"var" declarations shadowing properties from Window.prototype

Brendan Eich brendan at mozilla.org
Fri Aug 10 23:17:48 PDT 2012

Jonas Sicking wrote:
> One potential solution that I think we should keep in mind is to
> declare that WebIDL properties*on global objects*  doesn't go on the
> prototype chain, but rather on the global objects themselves. That
> seems like it'll reduce a lot of the foot guns since they will behave
> much more like "normal" javascript properties. I.e. we'd get a model
> that is much simpler for developers.

+1 or more.

> I feel like whatever we'll do, the interactions with 'var X' and
> 'function X()' will end up getting complex when there are collisions
> with properties on the prototype chain.


All my fault for making objects be scopes. Sorry. But we should go with 
it, since object detection is a virtue (and var is needed for strict 
mode or just good hygiene).

var detect = window.mozDetect || window.webkitDetect || ... || 

with detect a get-only accessor must work. The simplest way to ensure 
this is to make all the window.* props "own".

> We'd likely also have to allow some "readonly" properties to be
> overwritten using arbitrary values. I.e. evaluating |indexedDB = 42;|
> or |var indexedDB = 42;| in the global scope would actually change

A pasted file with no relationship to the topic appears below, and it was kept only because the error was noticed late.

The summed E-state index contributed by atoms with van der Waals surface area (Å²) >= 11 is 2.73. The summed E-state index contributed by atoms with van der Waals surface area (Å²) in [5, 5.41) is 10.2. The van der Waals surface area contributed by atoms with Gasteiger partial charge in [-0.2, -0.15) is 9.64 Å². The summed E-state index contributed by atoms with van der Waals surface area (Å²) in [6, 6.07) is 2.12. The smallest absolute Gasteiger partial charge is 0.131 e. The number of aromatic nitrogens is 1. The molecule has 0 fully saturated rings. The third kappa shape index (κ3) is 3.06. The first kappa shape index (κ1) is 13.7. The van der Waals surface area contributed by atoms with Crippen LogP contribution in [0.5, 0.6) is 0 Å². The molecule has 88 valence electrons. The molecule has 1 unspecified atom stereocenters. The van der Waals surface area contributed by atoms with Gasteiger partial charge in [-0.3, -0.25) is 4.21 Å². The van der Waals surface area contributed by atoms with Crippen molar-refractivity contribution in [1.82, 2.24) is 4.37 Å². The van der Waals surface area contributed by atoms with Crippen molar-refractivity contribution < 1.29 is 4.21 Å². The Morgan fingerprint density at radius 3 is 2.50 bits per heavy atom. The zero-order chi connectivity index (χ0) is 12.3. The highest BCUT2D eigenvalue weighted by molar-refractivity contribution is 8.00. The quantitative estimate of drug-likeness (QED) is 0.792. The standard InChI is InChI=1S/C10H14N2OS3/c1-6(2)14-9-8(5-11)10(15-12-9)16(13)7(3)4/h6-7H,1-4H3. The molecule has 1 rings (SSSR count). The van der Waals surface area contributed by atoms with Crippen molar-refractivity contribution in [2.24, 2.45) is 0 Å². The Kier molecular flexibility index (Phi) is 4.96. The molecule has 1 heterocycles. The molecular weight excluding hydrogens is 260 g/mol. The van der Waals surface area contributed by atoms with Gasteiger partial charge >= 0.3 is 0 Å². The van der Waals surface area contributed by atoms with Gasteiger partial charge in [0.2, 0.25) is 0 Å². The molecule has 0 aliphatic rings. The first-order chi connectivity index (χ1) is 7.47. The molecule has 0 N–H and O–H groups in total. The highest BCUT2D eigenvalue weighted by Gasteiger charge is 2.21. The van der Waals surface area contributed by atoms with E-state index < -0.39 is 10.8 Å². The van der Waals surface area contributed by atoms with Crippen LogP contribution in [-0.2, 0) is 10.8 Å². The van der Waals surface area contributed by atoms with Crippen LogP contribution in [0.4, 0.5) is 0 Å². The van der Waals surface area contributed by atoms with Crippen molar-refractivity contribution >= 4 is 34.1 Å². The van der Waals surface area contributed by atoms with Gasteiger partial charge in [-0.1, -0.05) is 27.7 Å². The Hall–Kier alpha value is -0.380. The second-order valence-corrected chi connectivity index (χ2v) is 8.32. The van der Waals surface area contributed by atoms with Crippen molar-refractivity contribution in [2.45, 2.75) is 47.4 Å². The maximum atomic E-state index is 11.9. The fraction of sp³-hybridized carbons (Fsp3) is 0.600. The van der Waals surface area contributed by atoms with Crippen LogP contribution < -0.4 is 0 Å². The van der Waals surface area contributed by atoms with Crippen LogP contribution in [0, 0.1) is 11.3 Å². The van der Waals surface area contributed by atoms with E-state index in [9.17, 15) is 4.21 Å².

> window.indexedDB to the value 42. We end up having to do that right
> now anyway for a lot of properties since web pages otherwise break due
> to name collisions with random global variables.

Yes, so set as well as get accessor functions.

> This also has the advantage that it's a change "only" on the WebIDL
> side. So we'd be free to leave ES with fewer webcompat restrictions
> when defining how to deal with var/function and properties on the
> prototype chain.

Cameron may have to take the hit. I had mistakenly thought we could 
stick to ES5.1 and fix SpiderMonkey, but it's just not so.

> It also has the advantage that Chrome already does this so we have
> some basis for thinking that this could be web compatible. (Though
> Chrome does this for not just global objects, which is a different
> topic).

Could you say more? I can see the benefit in having an odd-man-out 
exception for globals only. Does the "own" promotion hurt elsewhere in 
WebKit's DOM bindings?


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